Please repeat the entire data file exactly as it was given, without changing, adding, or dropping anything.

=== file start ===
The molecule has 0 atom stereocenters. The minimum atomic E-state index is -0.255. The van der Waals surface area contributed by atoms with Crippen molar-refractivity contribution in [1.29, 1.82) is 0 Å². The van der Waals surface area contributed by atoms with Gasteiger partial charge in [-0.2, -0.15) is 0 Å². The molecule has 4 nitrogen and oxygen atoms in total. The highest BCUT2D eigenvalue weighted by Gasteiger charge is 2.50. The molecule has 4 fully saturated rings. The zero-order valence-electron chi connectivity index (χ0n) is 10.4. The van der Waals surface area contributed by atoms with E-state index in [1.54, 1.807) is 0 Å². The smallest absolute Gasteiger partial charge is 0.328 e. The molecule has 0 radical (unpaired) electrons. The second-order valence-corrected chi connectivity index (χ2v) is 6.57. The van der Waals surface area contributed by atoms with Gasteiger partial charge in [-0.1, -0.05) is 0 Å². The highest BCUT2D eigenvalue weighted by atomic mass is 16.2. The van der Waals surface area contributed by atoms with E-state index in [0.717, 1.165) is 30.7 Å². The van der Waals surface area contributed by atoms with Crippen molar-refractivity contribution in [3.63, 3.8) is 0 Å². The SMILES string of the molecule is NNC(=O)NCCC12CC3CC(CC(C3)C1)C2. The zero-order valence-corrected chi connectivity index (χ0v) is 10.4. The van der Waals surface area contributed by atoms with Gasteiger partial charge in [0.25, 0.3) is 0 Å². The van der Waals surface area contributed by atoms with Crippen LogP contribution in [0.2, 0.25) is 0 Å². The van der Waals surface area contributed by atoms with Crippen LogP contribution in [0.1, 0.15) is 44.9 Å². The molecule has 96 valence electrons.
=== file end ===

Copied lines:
The molecule has 0 atom stereocenters. The minimum atomic E-state index is -0.255. The van der Waals surface area contributed by atoms with Crippen molar-refractivity contribution in [1.29, 1.82) is 0 Å². The van der Waals surface area contributed by atoms with Gasteiger partial charge in [-0.2, -0.15) is 0 Å². The molecule has 4 nitrogen and oxygen atoms in total. The highest BCUT2D eigenvalue weighted by Gasteiger charge is 2.50. The molecule has 4 fully saturated rings. The zero-order valence-electron chi connectivity index (χ0n) is 10.4. The van der Waals surface area contributed by atoms with E-state index in [1.54, 1.807) is 0 Å². The smallest absolute Gasteiger partial charge is 0.328 e. The molecule has 0 radical (unpaired) electrons. The second-order valence-corrected chi connectivity index (χ2v) is 6.57. The van der Waals surface area contributed by atoms with Gasteiger partial charge in [-0.1, -0.05) is 0 Å². The highest BCUT2D eigenvalue weighted by atomic mass is 16.2. The van der Waals surface area contributed by atoms with E-state index in [0.717, 1.165) is 30.7 Å². The van der Waals surface area contributed by atoms with Crippen molar-refractivity contribution in [3.63, 3.8) is 0 Å². The SMILES string of the molecule is NNC(=O)NCCC12CC3CC(CC(C3)C1)C2. The zero-order valence-corrected chi connectivity index (χ0v) is 10.4. The van der Waals surface area contributed by atoms with Gasteiger partial charge in [0.25, 0.3) is 0 Å². The van der Waals surface area contributed by atoms with Crippen LogP contribution in [0.2, 0.25) is 0 Å². The van der Waals surface area contributed by atoms with Crippen LogP contribution in [0.1, 0.15) is 44.9 Å². The molecule has 96 valence electrons.